The Youth Senate’s report was focused on lunch at the high schools. Nikila Lakshmanan, a junior senator from Community High School, reported that Community’s 40-minute lunchtime offered off-campus privileges, as well as tutoring and extracurricular activities, and was universally enjoyed by Community students. At Pioneer, she said, lunch also works smoothly, as all students eat together, and seniors are allowed to eat off-campus.

In contrast, Lakshmanan highlighted lunch concerns brought to the Youth Senate from the other two high schools. At Huron High School, she said, some students are upset by the new lunch schedule, which splits freshman from the other students. Finally, Lakshmanan reported that many Skyline High School students feel that their lunch area is already overcrowded, and are concerned about the addition of another grade next year.


Melanie Raubolt thanked outgoing superintendent Todd Roberts for four years of excellent leadership, and welcomed Robert Allen and Lee Ann Dickinson-Kelley to their new roles as interim superintendent and deputy superintendent of instruction, respectively. Raubolt reported that it is Augmentative and Alternative Communication Awareness (AAC) month. AAC technology helps people with communication disorders to connect more effectively with those around them.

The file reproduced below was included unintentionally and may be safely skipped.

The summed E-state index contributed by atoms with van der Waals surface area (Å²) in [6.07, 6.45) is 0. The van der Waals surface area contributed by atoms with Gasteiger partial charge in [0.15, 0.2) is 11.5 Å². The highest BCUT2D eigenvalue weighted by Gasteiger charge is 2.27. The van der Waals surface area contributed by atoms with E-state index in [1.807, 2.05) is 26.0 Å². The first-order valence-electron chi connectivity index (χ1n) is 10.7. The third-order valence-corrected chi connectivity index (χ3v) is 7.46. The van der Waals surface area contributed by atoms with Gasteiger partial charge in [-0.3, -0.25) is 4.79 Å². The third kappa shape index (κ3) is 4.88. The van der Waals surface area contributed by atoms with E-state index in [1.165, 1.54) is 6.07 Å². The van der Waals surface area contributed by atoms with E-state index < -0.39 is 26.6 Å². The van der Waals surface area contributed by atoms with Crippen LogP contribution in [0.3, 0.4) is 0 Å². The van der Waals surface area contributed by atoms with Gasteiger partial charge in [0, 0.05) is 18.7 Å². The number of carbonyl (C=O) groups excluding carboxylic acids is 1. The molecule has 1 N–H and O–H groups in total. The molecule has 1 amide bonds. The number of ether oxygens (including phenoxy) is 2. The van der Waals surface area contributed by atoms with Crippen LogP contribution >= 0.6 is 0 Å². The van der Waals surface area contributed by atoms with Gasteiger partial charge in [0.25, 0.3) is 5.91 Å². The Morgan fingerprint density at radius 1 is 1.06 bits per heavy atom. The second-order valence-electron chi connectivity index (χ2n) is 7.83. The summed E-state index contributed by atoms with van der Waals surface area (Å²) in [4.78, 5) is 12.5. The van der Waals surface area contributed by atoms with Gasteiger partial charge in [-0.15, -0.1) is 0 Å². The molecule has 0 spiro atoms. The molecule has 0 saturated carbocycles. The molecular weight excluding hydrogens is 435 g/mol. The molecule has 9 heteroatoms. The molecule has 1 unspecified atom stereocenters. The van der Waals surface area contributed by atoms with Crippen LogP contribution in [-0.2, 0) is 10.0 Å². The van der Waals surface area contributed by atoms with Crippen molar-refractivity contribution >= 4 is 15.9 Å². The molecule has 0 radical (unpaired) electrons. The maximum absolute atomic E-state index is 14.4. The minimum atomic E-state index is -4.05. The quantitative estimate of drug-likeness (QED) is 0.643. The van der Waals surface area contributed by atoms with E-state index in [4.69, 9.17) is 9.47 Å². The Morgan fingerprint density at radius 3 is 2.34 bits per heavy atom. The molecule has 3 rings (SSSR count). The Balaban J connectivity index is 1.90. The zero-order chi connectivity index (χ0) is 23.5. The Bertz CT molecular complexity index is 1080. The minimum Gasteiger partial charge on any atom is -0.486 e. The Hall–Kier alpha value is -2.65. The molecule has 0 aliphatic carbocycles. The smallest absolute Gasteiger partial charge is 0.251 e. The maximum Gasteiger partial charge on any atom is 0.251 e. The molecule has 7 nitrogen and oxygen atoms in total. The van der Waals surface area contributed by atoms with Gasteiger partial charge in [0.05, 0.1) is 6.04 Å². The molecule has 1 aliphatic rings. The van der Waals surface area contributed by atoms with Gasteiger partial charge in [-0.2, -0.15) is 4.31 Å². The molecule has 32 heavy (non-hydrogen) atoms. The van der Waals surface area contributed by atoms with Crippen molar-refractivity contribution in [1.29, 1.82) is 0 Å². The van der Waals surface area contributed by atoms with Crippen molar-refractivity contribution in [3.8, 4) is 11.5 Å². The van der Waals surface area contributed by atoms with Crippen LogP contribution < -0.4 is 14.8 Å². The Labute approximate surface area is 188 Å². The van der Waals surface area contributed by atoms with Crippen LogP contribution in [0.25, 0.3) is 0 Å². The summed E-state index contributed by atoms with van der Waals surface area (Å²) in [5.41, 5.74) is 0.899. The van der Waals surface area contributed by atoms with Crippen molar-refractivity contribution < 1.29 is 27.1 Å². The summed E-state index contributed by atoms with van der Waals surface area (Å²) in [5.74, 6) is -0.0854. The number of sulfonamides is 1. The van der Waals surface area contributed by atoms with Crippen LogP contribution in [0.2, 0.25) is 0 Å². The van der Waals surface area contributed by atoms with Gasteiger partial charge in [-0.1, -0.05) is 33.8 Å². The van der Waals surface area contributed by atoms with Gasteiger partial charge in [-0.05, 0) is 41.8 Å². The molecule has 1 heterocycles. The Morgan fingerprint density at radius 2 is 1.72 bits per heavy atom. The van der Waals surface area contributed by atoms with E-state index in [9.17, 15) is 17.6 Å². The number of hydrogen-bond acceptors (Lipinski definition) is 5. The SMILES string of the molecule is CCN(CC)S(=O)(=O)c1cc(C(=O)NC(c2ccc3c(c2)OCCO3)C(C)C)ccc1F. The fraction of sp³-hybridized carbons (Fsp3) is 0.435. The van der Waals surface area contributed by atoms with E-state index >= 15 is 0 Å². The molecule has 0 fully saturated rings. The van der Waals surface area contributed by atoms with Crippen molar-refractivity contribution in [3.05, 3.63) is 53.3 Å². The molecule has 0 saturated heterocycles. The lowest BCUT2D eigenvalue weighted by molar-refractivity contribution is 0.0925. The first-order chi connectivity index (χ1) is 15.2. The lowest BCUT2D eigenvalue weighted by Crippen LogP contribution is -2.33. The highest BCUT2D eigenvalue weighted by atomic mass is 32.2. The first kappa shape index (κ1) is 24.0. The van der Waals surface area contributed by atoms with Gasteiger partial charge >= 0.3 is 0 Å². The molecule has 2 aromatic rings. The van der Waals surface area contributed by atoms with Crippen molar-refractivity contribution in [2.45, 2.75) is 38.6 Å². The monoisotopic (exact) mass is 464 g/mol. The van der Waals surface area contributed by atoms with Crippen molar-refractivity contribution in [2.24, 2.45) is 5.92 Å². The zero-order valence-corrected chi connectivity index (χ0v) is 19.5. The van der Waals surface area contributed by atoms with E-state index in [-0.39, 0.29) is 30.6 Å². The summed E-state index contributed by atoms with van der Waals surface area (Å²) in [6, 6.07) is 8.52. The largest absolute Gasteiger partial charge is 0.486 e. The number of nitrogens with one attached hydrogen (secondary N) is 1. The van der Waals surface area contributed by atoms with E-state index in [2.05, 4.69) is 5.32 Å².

Raubolt noted that some buses have been late due to new drivers, and construction – AAPAC hopes these issues will be worked out soon. Lastly, she thanked Haisley Elementary School’s principal for implementing training in positive behavior support for all staff, and encouraged other schools to offer similar training.


Amy Pachera reported for the PTOC. She mentioned that the group is seeking a recording secretary, though the rest of the board is set. The PTOC participated in training from the NEW Center regarding legal obligations and management of PT(S)Os, and found it extremely useful. The PTOC will hold its annual launch party on Monday, Oct. 18 at Logan Elementary. Everyone is welcome to attend.